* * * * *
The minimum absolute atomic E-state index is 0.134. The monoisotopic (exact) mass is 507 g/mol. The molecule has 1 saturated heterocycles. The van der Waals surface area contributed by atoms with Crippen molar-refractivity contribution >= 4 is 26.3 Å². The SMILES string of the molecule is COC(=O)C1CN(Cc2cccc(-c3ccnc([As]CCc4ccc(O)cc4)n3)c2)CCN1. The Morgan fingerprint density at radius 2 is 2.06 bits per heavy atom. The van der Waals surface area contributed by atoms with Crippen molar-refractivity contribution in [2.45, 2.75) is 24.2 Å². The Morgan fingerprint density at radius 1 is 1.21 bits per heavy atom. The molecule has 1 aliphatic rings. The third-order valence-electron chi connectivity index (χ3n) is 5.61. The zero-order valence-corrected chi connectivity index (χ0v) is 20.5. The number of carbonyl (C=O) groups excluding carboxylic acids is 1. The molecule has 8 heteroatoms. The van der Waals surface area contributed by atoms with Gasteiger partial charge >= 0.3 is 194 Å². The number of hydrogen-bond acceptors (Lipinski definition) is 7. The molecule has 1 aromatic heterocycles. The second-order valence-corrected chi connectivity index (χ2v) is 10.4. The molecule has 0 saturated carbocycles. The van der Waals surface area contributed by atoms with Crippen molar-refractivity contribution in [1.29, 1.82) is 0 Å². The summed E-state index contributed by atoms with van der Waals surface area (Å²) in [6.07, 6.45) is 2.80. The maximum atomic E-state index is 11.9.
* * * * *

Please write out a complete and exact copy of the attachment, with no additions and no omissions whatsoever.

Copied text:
The minimum absolute atomic E-state index is 0.134. The monoisotopic (exact) mass is 507 g/mol. The molecule has 1 saturated heterocycles. The van der Waals surface area contributed by atoms with Crippen molar-refractivity contribution >= 4 is 26.3 Å². The SMILES string of the molecule is COC(=O)C1CN(Cc2cccc(-c3ccnc([As]CCc4ccc(O)cc4)n3)c2)CCN1. The Morgan fingerprint density at radius 2 is 2.06 bits per heavy atom. The van der Waals surface area contributed by atoms with Crippen molar-refractivity contribution in [2.45, 2.75) is 24.2 Å². The Morgan fingerprint density at radius 1 is 1.21 bits per heavy atom. The molecule has 1 aliphatic rings. The third-order valence-electron chi connectivity index (χ3n) is 5.61. The zero-order valence-corrected chi connectivity index (χ0v) is 20.5. The number of carbonyl (C=O) groups excluding carboxylic acids is 1. The molecule has 8 heteroatoms. The van der Waals surface area contributed by atoms with Gasteiger partial charge >= 0.3 is 194 Å². The number of hydrogen-bond acceptors (Lipinski definition) is 7. The molecule has 1 aromatic heterocycles. The second-order valence-corrected chi connectivity index (χ2v) is 10.4. The molecule has 0 saturated carbocycles. The van der Waals surface area contributed by atoms with Crippen molar-refractivity contribution in [1.29, 1.82) is 0 Å². The summed E-state index contributed by atoms with van der Waals surface area (Å²) in [6.07, 6.45) is 2.80. The maximum atomic E-state index is 11.9.